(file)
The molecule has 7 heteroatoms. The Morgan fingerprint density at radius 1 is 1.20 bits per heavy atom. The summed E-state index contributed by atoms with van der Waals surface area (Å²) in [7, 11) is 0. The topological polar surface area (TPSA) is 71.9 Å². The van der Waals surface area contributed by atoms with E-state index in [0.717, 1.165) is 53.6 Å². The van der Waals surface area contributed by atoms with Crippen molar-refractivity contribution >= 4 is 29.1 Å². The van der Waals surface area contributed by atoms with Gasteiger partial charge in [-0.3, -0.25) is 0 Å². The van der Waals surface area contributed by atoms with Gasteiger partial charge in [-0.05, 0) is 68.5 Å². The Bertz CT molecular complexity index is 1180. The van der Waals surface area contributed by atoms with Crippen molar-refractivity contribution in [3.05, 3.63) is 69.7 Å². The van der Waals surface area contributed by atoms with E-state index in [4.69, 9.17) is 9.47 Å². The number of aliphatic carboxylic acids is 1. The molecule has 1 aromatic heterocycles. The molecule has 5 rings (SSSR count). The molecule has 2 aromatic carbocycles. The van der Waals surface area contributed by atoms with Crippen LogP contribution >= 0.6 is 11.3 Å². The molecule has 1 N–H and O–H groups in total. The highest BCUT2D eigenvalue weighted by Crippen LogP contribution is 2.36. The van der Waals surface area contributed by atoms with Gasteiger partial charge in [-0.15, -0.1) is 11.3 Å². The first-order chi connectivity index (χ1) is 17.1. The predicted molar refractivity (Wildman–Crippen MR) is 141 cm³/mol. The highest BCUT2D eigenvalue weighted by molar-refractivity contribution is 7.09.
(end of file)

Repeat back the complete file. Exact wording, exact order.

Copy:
The molecule has 7 heteroatoms. The Morgan fingerprint density at radius 1 is 1.20 bits per heavy atom. The summed E-state index contributed by atoms with van der Waals surface area (Å²) in [7, 11) is 0. The topological polar surface area (TPSA) is 71.9 Å². The van der Waals surface area contributed by atoms with E-state index in [0.717, 1.165) is 53.6 Å². The van der Waals surface area contributed by atoms with Crippen molar-refractivity contribution >= 4 is 29.1 Å². The van der Waals surface area contributed by atoms with Gasteiger partial charge in [-0.3, -0.25) is 0 Å². The van der Waals surface area contributed by atoms with Gasteiger partial charge in [-0.05, 0) is 68.5 Å². The Bertz CT molecular complexity index is 1180. The van der Waals surface area contributed by atoms with Crippen molar-refractivity contribution in [3.05, 3.63) is 69.7 Å². The van der Waals surface area contributed by atoms with E-state index in [4.69, 9.17) is 9.47 Å². The number of aliphatic carboxylic acids is 1. The molecule has 1 aromatic heterocycles. The molecule has 5 rings (SSSR count). The molecule has 2 aromatic carbocycles. The van der Waals surface area contributed by atoms with Crippen LogP contribution >= 0.6 is 11.3 Å². The molecule has 1 N–H and O–H groups in total. The highest BCUT2D eigenvalue weighted by Crippen LogP contribution is 2.36. The van der Waals surface area contributed by atoms with Gasteiger partial charge in [-0.15, -0.1) is 11.3 Å². The first-order chi connectivity index (χ1) is 17.1. The predicted molar refractivity (Wildman–Crippen MR) is 141 cm³/mol. The highest BCUT2D eigenvalue weighted by molar-refractivity contribution is 7.09.